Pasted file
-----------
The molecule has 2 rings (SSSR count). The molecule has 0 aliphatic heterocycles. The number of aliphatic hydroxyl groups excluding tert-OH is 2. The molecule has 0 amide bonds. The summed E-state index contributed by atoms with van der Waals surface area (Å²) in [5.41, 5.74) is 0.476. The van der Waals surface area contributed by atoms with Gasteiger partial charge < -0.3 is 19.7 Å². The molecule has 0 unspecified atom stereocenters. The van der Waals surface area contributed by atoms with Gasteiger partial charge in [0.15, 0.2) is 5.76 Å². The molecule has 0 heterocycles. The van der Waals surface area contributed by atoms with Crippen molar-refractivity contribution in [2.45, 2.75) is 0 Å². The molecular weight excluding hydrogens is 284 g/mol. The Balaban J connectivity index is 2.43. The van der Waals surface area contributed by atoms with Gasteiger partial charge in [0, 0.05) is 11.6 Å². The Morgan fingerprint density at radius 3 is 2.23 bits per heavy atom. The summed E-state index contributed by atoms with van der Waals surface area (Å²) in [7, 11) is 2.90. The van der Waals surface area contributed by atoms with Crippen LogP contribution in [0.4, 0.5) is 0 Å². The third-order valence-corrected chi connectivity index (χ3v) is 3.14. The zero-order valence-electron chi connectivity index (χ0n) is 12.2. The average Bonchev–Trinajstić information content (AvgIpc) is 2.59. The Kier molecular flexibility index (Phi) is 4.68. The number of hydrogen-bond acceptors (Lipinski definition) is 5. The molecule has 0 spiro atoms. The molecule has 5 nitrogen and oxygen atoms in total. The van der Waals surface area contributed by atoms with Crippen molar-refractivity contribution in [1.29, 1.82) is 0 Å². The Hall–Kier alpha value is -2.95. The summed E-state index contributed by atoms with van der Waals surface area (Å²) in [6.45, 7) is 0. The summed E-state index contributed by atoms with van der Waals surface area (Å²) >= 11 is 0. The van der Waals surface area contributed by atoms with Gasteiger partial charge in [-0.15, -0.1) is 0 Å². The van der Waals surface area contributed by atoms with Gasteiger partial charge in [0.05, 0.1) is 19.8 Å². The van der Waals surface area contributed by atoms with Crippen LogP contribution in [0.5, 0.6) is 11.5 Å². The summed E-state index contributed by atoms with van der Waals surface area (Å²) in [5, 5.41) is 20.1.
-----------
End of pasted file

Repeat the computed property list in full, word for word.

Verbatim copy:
The molecule has 2 rings (SSSR count). The molecule has 0 aliphatic heterocycles. The number of aliphatic hydroxyl groups excluding tert-OH is 2. The molecule has 0 amide bonds. The summed E-state index contributed by atoms with van der Waals surface area (Å²) in [5.41, 5.74) is 0.476. The van der Waals surface area contributed by atoms with Gasteiger partial charge < -0.3 is 19.7 Å². The molecule has 0 unspecified atom stereocenters. The van der Waals surface area contributed by atoms with Gasteiger partial charge in [0.15, 0.2) is 5.76 Å². The molecule has 0 heterocycles. The van der Waals surface area contributed by atoms with Crippen molar-refractivity contribution in [2.45, 2.75) is 0 Å². The molecular weight excluding hydrogens is 284 g/mol. The Balaban J connectivity index is 2.43. The van der Waals surface area contributed by atoms with Gasteiger partial charge in [0, 0.05) is 11.6 Å². The Morgan fingerprint density at radius 3 is 2.23 bits per heavy atom. The summed E-state index contributed by atoms with van der Waals surface area (Å²) in [7, 11) is 2.90. The van der Waals surface area contributed by atoms with Crippen LogP contribution in [0.4, 0.5) is 0 Å². The third-order valence-corrected chi connectivity index (χ3v) is 3.14. The zero-order valence-electron chi connectivity index (χ0n) is 12.2. The average Bonchev–Trinajstić information content (AvgIpc) is 2.59. The Kier molecular flexibility index (Phi) is 4.68. The number of hydrogen-bond acceptors (Lipinski definition) is 5. The molecule has 0 spiro atoms. The molecule has 5 nitrogen and oxygen atoms in total. The van der Waals surface area contributed by atoms with Crippen molar-refractivity contribution in [1.29, 1.82) is 0 Å². The Hall–Kier alpha value is -2.95. The summed E-state index contributed by atoms with van der Waals surface area (Å²) in [6.45, 7) is 0. The summed E-state index contributed by atoms with van der Waals surface area (Å²) >= 11 is 0. The van der Waals surface area contributed by atoms with Gasteiger partial charge in [-0.15, -0.1) is 0 Å². The van der Waals surface area contributed by atoms with Gasteiger partial charge in [0.05, 0.1) is 19.8 Å². The van der Waals surface area contributed by atoms with Crippen LogP contribution in [0.5, 0.6) is 11.5 Å². The summed E-state index contributed by atoms with van der Waals surface area (Å²) in [5, 5.41) is 20.1.